|Publication number||US4903249 A|
|Application number||US 07/173,111|
|Publication date||Feb 20, 1990|
|Filing date||Mar 24, 1988|
|Priority date||Mar 24, 1988|
|Also published as||CA1321636C|
|Publication number||07173111, 173111, US 4903249 A, US 4903249A, US-A-4903249, US4903249 A, US4903249A|
|Inventors||Richard H. Hoops, Larry J. Eriksson, Mark C. Allie|
|Original Assignee||Nelson Industries|
|Export Citation||BiBTeX, EndNote, RefMan|
|Patent Citations (5), Non-Patent Citations (9), Referenced by (14), Classifications (7), Legal Events (7)|
|External Links: USPTO, USPTO Assignment, Espacenet|
Sound energy emitted by sound sources, such as centrifugal or axial flow fans, is often measured through use of a microphone but the measurement is often complicated because of the present of flow noise.
Flow noise can be generated by two sources. First, there is self-noise caused by the presence of the microphone unit itself. Microphone nose cones and wind screens can act to reduce this self-noise. Second, there is flow noise associated with the turbulent pressure fluctuations caused by the fan. Probe tubes have been proposed in an attempt to desensitize the microphones to turbulent flow pressure fluctuations. In general, the microphone probes, as used in the past, have consisted of an elongated tube having a tapered end facing upstream of the direction of sound propagation and containing a microphone in the opposite end. The tube includes a plurality of small spaced openings, or alternately, an elongated slit, which is covered with an acoustically resistive material, such as cloth or felt. Screens of this type are designed to distinguish between turbulent pressure fluctuations, which have a low propagation velocity, and sound pressure fluctuations, which have a much higher propagation velocity. Pressure fluctuations at locations on the tube cause pressure waves to propagate inside the tube with the propagation velocity being nearly equal to the speed of sound. If the pressure fluctuations are sound waves, the pressure waves from all locations will add constructively and create a high sound pressure at the microphone because the propagation velocity of the sound inside and outside of the tube is nearly the same.
On the other hand, if the pressure fluctuations are caused by turbulent flow around the tube, the pressure waves inside the tube will add destructively, because the propagation velocity inside the tube is much higher than the propagation velocity of the turbulence outside the tube, and thus only a small pressure will therefore be created at the microphone diaphragm.
However, problems have arisen with the use of conventional microphone probes. The ability of the probe to screen turbulent flow pressure fluctuations is affected by the tautness of the acoustic material which is disposed across the openings or slit in the tube. In the past, the material has been applied to the tube as a helical or spiral winding and in practice certain portions of the material may be more tightly attached than others, thereby providing a non-uniform acoustic resistance and adversely affecting performance of the instrument. Alternatively, the material has simply been held against the openings with no control over the acoustic resistance.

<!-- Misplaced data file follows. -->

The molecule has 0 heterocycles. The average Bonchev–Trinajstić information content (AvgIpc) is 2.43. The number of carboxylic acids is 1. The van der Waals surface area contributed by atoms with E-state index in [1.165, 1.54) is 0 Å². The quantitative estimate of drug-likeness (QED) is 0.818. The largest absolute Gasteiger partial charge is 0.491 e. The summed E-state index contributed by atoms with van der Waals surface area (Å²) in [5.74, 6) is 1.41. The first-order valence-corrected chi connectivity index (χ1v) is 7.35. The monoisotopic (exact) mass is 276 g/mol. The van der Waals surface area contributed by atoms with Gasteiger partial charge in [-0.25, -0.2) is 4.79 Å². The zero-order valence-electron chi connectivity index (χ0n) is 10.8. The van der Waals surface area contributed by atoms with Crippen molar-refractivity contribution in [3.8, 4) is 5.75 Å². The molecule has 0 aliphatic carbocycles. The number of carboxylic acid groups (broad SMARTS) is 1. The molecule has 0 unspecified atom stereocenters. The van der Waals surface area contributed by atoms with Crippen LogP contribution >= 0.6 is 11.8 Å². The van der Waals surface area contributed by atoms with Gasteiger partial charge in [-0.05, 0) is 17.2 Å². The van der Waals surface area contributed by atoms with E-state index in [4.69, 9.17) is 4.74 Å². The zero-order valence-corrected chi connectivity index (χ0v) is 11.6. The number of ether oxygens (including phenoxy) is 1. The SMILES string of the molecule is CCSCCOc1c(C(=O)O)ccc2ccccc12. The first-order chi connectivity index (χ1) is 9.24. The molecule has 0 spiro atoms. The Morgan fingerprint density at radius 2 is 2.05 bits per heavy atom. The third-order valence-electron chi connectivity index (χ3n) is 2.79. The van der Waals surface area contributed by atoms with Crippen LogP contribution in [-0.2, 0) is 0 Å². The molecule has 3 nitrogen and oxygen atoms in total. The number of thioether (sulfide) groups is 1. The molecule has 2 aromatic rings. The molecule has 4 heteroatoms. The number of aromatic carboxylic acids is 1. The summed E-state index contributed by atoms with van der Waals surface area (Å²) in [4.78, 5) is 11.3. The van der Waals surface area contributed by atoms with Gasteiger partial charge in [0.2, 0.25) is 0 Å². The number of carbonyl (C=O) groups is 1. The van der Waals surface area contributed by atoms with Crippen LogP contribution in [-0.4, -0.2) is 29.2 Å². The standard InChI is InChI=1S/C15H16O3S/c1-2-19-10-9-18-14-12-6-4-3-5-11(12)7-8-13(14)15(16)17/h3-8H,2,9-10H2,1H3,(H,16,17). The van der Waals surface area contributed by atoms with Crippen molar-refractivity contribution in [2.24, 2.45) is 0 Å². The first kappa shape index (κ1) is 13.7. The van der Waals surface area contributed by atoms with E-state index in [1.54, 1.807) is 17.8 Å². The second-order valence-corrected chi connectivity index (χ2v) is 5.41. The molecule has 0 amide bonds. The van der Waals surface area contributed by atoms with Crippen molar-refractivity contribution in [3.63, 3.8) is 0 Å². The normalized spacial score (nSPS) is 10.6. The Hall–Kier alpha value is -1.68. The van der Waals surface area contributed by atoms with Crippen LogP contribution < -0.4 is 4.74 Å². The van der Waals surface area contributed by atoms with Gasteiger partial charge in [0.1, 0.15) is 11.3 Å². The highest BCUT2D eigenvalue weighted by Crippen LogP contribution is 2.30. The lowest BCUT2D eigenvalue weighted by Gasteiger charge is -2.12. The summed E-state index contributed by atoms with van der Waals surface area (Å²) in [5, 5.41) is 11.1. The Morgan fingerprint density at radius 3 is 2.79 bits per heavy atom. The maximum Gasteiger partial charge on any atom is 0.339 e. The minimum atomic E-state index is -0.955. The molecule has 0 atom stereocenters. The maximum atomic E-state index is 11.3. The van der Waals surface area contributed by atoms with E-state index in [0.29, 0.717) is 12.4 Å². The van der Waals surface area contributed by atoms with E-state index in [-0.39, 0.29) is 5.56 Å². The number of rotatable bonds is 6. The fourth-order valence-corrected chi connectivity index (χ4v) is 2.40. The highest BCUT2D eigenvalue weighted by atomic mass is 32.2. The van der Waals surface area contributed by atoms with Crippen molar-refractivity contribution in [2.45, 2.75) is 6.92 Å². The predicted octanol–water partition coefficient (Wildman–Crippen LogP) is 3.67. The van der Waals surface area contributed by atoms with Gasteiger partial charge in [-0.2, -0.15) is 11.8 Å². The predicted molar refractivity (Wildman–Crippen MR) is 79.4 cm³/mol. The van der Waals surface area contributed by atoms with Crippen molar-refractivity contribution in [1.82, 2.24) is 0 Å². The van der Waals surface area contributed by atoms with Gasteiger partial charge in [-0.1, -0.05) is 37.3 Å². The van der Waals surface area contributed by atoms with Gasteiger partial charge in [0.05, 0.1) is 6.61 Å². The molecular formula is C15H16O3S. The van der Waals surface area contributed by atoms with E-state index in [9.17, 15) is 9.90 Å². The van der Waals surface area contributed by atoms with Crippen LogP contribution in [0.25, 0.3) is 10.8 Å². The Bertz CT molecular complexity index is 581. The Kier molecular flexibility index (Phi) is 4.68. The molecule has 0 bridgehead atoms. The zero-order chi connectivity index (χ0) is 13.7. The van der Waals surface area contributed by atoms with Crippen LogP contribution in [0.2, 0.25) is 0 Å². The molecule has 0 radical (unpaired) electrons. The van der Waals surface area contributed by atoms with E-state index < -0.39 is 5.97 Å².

U.S. patent application Ser. No. 07/094,753 filed Sep. 4, 1987 is directed to an improved microphone probe in which the tube is formed with a plurality of holes or ports and acoustically resistive material is stretched across the holes and clamped to the tube. With the construction of the aforementioned patent application, the acoustically resistive material is uniformly stretched across the series of holes to provide uniform acoustical resistance and the material can be readily adjusted in tautness to vary the flow resistance as desired.
The invention is directed to an improved microphone probe for acoustic measurement in turbulent flow in which at least a portion of the length of the tube is composed of a rigid foraminous material containing a multiplicity of inner connected cells. The cells have an average size of less than 100 microns and preferably in the range of about 20 to 35 microns.
The foraminous material can take the form of a synthetic or plastic material, such as high density polyethylene or polyvinylidene fluoride, or it can take the form of a sintered metal.
In operation, sound pressure fluctuations at locations on the tube cause pressure waves to propagate through the cells of the foraminous material to the inside of the tube with the propagation velocity being nearly equal to the speed of sound. The pressure waves add constructively to create a high pressure sound at the microphone. Turbulent flow fluctuations, on the other hand, create pressure waves inside the tube that add destructively, so that only a small pressure is created at the microphone so that, in effect, the turbulent flow pressure fluctuations will be essentially averaged out.
The microphone probe of the invention has improved performance over prior art types and the effects of turbulent pressure fluctuations are greatly reduced over probes using a separate acoustically resistive material.